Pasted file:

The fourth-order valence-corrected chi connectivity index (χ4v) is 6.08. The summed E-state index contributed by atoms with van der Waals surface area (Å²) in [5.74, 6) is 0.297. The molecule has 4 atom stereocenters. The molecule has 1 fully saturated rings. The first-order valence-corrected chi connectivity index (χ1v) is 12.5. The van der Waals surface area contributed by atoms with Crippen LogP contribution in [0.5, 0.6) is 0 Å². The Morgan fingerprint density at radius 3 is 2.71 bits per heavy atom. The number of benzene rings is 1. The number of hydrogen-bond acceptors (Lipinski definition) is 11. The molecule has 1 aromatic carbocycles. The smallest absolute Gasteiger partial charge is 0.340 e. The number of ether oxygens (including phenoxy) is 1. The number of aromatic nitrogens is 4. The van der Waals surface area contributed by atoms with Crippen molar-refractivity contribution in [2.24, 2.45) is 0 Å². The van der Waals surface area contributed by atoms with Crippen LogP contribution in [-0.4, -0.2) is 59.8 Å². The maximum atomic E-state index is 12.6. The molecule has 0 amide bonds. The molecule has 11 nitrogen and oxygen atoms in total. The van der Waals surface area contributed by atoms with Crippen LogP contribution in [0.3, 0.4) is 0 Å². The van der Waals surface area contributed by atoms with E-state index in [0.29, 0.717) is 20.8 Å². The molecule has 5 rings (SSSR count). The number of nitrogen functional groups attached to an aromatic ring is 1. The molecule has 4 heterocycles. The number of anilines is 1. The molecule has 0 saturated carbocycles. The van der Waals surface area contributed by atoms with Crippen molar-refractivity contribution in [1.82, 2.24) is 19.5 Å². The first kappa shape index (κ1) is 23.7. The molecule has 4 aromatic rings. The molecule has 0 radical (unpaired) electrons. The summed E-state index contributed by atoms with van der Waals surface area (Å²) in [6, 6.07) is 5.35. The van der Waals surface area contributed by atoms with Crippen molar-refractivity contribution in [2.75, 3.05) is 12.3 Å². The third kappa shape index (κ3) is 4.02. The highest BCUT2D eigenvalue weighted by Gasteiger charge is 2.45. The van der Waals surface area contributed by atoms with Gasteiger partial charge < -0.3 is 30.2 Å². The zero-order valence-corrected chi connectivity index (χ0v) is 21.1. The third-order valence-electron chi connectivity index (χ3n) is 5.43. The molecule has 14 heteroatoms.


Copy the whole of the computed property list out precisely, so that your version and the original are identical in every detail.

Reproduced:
The fourth-order valence-corrected chi connectivity index (χ4v) is 6.08. The summed E-state index contributed by atoms with van der Waals surface area (Å²) in [5.74, 6) is 0.297. The molecule has 4 atom stereocenters. The molecule has 1 fully saturated rings. The first-order valence-corrected chi connectivity index (χ1v) is 12.5. The van der Waals surface area contributed by atoms with Crippen LogP contribution in [0.5, 0.6) is 0 Å². The Morgan fingerprint density at radius 3 is 2.71 bits per heavy atom. The number of benzene rings is 1. The number of hydrogen-bond acceptors (Lipinski definition) is 11. The molecule has 1 aromatic carbocycles. The smallest absolute Gasteiger partial charge is 0.340 e. The number of ether oxygens (including phenoxy) is 1. The number of aromatic nitrogens is 4. The van der Waals surface area contributed by atoms with Crippen molar-refractivity contribution in [2.24, 2.45) is 0 Å². The van der Waals surface area contributed by atoms with Crippen LogP contribution in [-0.4, -0.2) is 59.8 Å². The maximum atomic E-state index is 12.6. The molecule has 0 amide bonds. The molecule has 11 nitrogen and oxygen atoms in total. The van der Waals surface area contributed by atoms with Crippen LogP contribution in [0.3, 0.4) is 0 Å². The van der Waals surface area contributed by atoms with E-state index in [0.29, 0.717) is 20.8 Å². The molecule has 5 rings (SSSR count). The number of nitrogen functional groups attached to an aromatic ring is 1. The molecule has 4 heterocycles. The number of anilines is 1. The molecule has 0 saturated carbocycles. The van der Waals surface area contributed by atoms with Crippen molar-refractivity contribution in [1.82, 2.24) is 19.5 Å². The first kappa shape index (κ1) is 23.7. The molecule has 4 aromatic rings. The molecule has 0 radical (unpaired) electrons. The summed E-state index contributed by atoms with van der Waals surface area (Å²) in [6, 6.07) is 5.35. The van der Waals surface area contributed by atoms with Crippen molar-refractivity contribution in [2.75, 3.05) is 12.3 Å². The third kappa shape index (κ3) is 4.02. The highest BCUT2D eigenvalue weighted by Gasteiger charge is 2.45. The van der Waals surface area contributed by atoms with Gasteiger partial charge < -0.3 is 30.2 Å². The zero-order valence-corrected chi connectivity index (χ0v) is 21.1. The third-order valence-electron chi connectivity index (χ3n) is 5.43. The molecule has 14 heteroatoms.